Thor: The Dark World

2013  112 MN


Thor: The Dark World on IMDb
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Alan Taylor

Thor fights to restore order across the cosmos… but an ancient race led by the vengeful Malekith returns to plunge the universe back into darkness. Faced with an enemy that even Odin and Asgard cannot withstand, Thor must embark on his most perilous and personal journey yet, one that will reunite him with Jane Foster and force him to sacrifice everything to save us all.

 Release Date

October 29, 2013


1h52m (112 min)


$ 170,000,000


$ 644,571,402

 Top Billed Cast

 Chris Hemsworth
 Thor Odinson
 Natalie Portman
 Jane Foster
 Tom Hiddleston
 Anthony Hopkins
 Christopher Eccleston
 Jaimie Alexander

 Written by

Christopher Markus Screenplay
Stephen McFeely Screenplay
Robert Rodat Story
Don Payne Story
Christopher Yost Screenplay
Jane Wu Storyboard


Delve into the darkness



Chris Hemsworth
  Thor Odinson
Natalie Portman
  Jane Foster
Tom Hiddleston
Anthony Hopkins
Christopher Eccleston
Jaimie Alexander
Zachary Levi
Ray Stevenson
Tadanobu Asano
Idris Elba
Rene Russo
Adewale Akinnuoye-Agbaje
  Algrim / Kurse
Kat Dennings
  Darcy Lewis
Stellan Skarsgård
  Erik Selvig
Alice Krige
Clive Russell
Jonathan Howard
  Ian Boothby
Ramone Morgan
Obada Alassadi
Imaan Chentouf
Claire Brown
  Volstagg's Wife
Henry Calcutt
  Volstagg's Child #1
Ava Caton
  Volstagg's Child #2
Thomas Arnold
  Desk Officer
Sam Swainsbury
  Stonehenge TV News Reporter
Royce Pierreson
Annabel Norbury
  Woman on Platform
Sophie Cosson
  Wench #1
Chris O'Dowd
Justin Edwards
  Police Officer #1
Gruffudd Glyn
  Police Officer #2
Richard Brake
  Einherjar Lieutenant
Stan Lee
Steve Scott
Brett Tucker
  Einherjar Guard
Talulah Riley
Richard Wharton
  Asylum Patient
Tony Curran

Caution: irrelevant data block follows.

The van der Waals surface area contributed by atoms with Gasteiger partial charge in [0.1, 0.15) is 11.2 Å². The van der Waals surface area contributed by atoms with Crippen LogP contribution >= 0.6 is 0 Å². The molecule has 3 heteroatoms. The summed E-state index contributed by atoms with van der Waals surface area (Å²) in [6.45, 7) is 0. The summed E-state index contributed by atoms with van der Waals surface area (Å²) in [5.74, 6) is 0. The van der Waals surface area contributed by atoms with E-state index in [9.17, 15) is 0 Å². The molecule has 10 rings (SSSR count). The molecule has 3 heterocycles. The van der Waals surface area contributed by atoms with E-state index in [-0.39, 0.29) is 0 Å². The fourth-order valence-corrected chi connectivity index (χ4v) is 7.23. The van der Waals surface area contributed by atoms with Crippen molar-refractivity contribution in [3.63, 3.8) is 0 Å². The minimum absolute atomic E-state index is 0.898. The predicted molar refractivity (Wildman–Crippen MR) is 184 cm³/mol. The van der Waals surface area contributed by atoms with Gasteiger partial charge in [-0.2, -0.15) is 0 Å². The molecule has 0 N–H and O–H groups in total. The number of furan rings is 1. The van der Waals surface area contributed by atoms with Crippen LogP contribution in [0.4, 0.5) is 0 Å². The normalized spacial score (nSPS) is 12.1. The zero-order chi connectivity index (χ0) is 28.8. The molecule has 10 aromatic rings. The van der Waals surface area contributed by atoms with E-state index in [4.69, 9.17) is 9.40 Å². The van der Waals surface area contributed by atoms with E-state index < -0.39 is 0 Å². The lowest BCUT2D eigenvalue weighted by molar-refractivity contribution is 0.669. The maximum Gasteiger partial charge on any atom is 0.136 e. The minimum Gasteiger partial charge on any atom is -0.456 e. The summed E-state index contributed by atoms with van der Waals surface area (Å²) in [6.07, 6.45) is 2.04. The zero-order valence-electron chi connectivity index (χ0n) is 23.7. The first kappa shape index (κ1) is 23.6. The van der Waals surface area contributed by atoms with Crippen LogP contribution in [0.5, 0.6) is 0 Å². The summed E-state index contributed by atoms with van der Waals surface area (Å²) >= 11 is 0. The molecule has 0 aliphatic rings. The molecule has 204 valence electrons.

Bor (uncredited)
Chris Evans
  Loki as Captain America (uncredited)
Benicio del Toro
  Taneleer Tivan / The Collector (uncredited)
Ophelia Lovibond
  Carina (uncredited)
Elsa Pataky
  Jane Foster stand-in (uncredited)


Priscilla John
Wendy Partridge
  Costume Design
Sarah Halley Finn
Elizabeth Yianni-Georgiou
  Makeup Designer
Christopher Allen Nelson
  Makeup Artist
Christopher Markus
Stephen McFeely
Brian Tyler
  Original Music Composer
Stan Lee
  Executive Producer
Kevin Feige
Nigel Gostelow
  Executive Producer
Debbie Zoller
  Makeup Artist
Julian Ashby
  Art Direction
Kenneth Branagh
David Worley
  Additional Camera
Robert Rodat
Don Payne
Michael F. Blake
  Makeup Artist
Kramer Morgenthau
  Director of Photography
Louis D'Esposito
  Executive Producer
Alan Taylor
Malcolm Jamieson
Alan Fine
  Executive Producer
Victoria Alonso
  Executive Producer
John Bush
  Set Decoration
Craig Kyle
  Executive Producer
Christopher Yost
Allan A. Apone
  Makeup Artist
Damion Poitier
Mike Stallion
  Art Direction
Ray Chan
  Supervising Art Director
Samantha C. Kirkeby
  Script Supervisor
Marcelle Genovese
Wayne Dalglish
Wayne Dalglish
  Stunt Coordinator
Michael Mooney
  Assistant Costume Designer
Heidi McQueen-Prentice
  Costume Assistant
Douglas Noe
  Makeup Department Head
Ken Crouch
  Costume Supervisor
Thomas Brown
  Art Direction
Jordan Crockett
  Art Direction
Mark Swain
  Art Direction
Christian Cordella
  Costume Illustrator
Monica MacDonald
  Makeup Artist
Lizzie Lawson
Jennifer Bowes
  Art Department Coordinator
Joshua Coleman
Ned Neidhardt
  Key Makeup Artist
Jay Maidment
  Still Photographer
Matthew Robinson
  Art Direction
John Gamble